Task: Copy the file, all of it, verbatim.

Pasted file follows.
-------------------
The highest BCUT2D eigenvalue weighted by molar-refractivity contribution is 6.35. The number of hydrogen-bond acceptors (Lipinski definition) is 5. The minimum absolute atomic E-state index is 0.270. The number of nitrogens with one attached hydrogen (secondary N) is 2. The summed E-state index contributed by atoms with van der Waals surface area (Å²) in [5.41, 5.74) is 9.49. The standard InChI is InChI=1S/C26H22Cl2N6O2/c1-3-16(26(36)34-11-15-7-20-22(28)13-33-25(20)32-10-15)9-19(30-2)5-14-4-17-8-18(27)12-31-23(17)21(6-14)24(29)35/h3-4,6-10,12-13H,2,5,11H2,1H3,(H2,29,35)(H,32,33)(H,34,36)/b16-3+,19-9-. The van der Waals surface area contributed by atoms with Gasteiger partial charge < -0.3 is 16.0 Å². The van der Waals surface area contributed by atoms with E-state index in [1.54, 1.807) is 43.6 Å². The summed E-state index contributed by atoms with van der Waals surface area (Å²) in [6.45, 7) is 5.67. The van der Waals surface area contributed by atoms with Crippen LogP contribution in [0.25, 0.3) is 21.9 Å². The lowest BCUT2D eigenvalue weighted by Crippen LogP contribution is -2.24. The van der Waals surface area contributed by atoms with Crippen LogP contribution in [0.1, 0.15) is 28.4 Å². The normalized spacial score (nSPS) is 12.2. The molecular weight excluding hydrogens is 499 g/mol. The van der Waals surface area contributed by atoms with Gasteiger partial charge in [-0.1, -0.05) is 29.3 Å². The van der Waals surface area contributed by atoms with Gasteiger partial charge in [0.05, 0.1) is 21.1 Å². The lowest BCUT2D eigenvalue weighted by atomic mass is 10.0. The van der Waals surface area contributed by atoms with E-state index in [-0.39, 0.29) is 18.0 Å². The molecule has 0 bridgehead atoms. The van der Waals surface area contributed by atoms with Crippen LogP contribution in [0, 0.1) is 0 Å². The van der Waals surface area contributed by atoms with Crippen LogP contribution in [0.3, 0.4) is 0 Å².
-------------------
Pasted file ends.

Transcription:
The highest BCUT2D eigenvalue weighted by molar-refractivity contribution is 6.35. The number of hydrogen-bond acceptors (Lipinski definition) is 5. The minimum absolute atomic E-state index is 0.270. The number of nitrogens with one attached hydrogen (secondary N) is 2. The summed E-state index contributed by atoms with van der Waals surface area (Å²) in [5.41, 5.74) is 9.49. The standard InChI is InChI=1S/C26H22Cl2N6O2/c1-3-16(26(36)34-11-15-7-20-22(28)13-33-25(20)32-10-15)9-19(30-2)5-14-4-17-8-18(27)12-31-23(17)21(6-14)24(29)35/h3-4,6-10,12-13H,2,5,11H2,1H3,(H2,29,35)(H,32,33)(H,34,36)/b16-3+,19-9-. The van der Waals surface area contributed by atoms with Gasteiger partial charge < -0.3 is 16.0 Å². The van der Waals surface area contributed by atoms with E-state index in [1.54, 1.807) is 43.6 Å². The summed E-state index contributed by atoms with van der Waals surface area (Å²) in [6.45, 7) is 5.67. The van der Waals surface area contributed by atoms with Crippen LogP contribution in [0.25, 0.3) is 21.9 Å². The lowest BCUT2D eigenvalue weighted by Crippen LogP contribution is -2.24. The van der Waals surface area contributed by atoms with Crippen LogP contribution in [0.1, 0.15) is 28.4 Å². The normalized spacial score (nSPS) is 12.2. The molecular weight excluding hydrogens is 499 g/mol. The van der Waals surface area contributed by atoms with Gasteiger partial charge in [-0.1, -0.05) is 29.3 Å². The van der Waals surface area contributed by atoms with Gasteiger partial charge in [0.05, 0.1) is 21.1 Å². The lowest BCUT2D eigenvalue weighted by atomic mass is 10.0. The van der Waals surface area contributed by atoms with E-state index in [-0.39, 0.29) is 18.0 Å². The molecule has 0 bridgehead atoms. The van der Waals surface area contributed by atoms with Crippen LogP contribution in [0, 0.1) is 0 Å². The van der Waals surface area contributed by atoms with Crippen LogP contribution in [0.3, 0.4) is 0 Å².